John Henry Newman on the pre-eminent place of the Blessed Virgin in Christianity

John Henry Newman on the pre-eminent place of the Blessed Virgin in Christianity

Leo Madigan

THE VIRGIN MARY in the Life and Writings of John Henry Newman
Edited with an Introduction and Notes by Philip Boyce

(Gracewing Publishing, UK), HB, 439pp, $62.95. Available from AD Books

Buried treasure, that staple of boyhood imagination, doesn't fade with the years, instead it transmogrifies into something more readily obtainable and valuable, like a satisfying book. Even in these times when few of the people who can read bother to, there are writers and publishers bringing out books full of pearls with minimum praise and less monetary remuneration.

This book by Bishop Philip Boyce (ODC, formerly Bishop of Raphoe, County Denegal, Ireland, currenly Member of the Congregation for Divine Worship and the Discipline of the Sacraments in Rome) is just such a casket, topped up with precious things, old and new, a fortune for those with the nous to appreciate it.

Pre-eminent place

The first hundred pages - hardback with a fine font on quality paper - is an essay by Bishop Boyce on John Henry Newman and his Marian writings. For learning expressed with modest clarity this essay is a treasure in itself. With a sort of effortless flow the author impresses not only with Newman's assessment of the Blessed Virgin's pre-eminent place in the Divine scheme of things, but he also focuses ours.

When Newman became a Catholic in the middle of his long life he didn't come empty-handed. Rather like Conrad arriving new to the English language, he enriched the perceptions of it. The maxim, "What is true today cannot be false tomorrow", was a splint to heal the fracture to Newman, not the weapon it was in the hands of the diehard Papists.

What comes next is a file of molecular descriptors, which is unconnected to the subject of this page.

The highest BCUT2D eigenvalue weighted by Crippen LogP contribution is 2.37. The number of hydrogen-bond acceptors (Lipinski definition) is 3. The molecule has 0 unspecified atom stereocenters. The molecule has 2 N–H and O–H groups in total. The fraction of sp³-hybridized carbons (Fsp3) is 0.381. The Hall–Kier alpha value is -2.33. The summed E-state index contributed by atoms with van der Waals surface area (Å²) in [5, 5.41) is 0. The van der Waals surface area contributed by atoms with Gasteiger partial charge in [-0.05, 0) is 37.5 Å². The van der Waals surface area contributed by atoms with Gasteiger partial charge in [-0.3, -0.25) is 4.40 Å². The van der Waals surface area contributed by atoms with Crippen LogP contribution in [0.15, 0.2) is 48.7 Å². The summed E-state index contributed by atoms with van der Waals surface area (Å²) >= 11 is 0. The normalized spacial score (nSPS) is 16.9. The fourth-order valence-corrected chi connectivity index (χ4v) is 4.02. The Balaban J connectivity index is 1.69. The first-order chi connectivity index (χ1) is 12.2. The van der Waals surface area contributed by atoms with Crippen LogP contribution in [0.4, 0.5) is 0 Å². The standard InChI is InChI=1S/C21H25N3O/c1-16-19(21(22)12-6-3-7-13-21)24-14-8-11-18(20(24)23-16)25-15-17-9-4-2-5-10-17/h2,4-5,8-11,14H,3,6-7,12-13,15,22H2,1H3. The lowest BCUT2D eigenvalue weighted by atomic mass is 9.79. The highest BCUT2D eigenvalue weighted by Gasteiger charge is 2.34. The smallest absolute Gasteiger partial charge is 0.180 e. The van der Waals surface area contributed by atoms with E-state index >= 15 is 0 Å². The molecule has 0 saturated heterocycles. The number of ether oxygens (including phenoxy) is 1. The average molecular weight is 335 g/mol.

I fully grant that the devotion towards the Blessed Virgin has increased among Catholics with the progress of the centuries; I do not allow that the doctrine concerning her has undergone a growth, for I believe that it has been in substance, one and the same from the beginning.

The writer here shows how the seeds of Newman's Mariology were germinating early in his Anglican life, almost like a reversed heresy. Concepts such as Mother of the Creator, The Mother of God, The Immaculate Conception, Mediatrix, were developing well beyond anything countenanced by Anglican belief. Statements like, "It is more mysterious that Mary should be Mother of God than that God should be man", although written after his reception in to the Catholic Church, are indicative of his thought. It wasn't even a great leap of faith to him; it was a matter of human logic too.

If we deny that the title Mother of the Creator can rightly be attributed to Our Lady, we then find ourselves in difficulty with the title Son of God. Human reason may at first find it absurd and yet on further consideration we shall see that we cannot refuse the title to Mary without denying the Divine Incarnation - that is, the great and fundamental truth of revelation that God became man.

Bishop Boyce is particularly effective in his treatment of Newman's concept of Mary as the Second Eve, an aspect which is perhaps not dwelt upon enough by Catholics. To Newman it is not just an analogy, it is - and he has sound biblical support - a lens which puts everything to do with Mary into focus for us. Such teachings as the Immaculate Conception are made simpler for our minds with such explanations as, "If Eve was sinless on the day she was created, it seems appropriate that Mary should be equally free from sin at the dawn of a new creation. An important aspect of the Immaculate Conception is that it was necessary for Mary to be as sinless as Eve or the parallel would be faulty."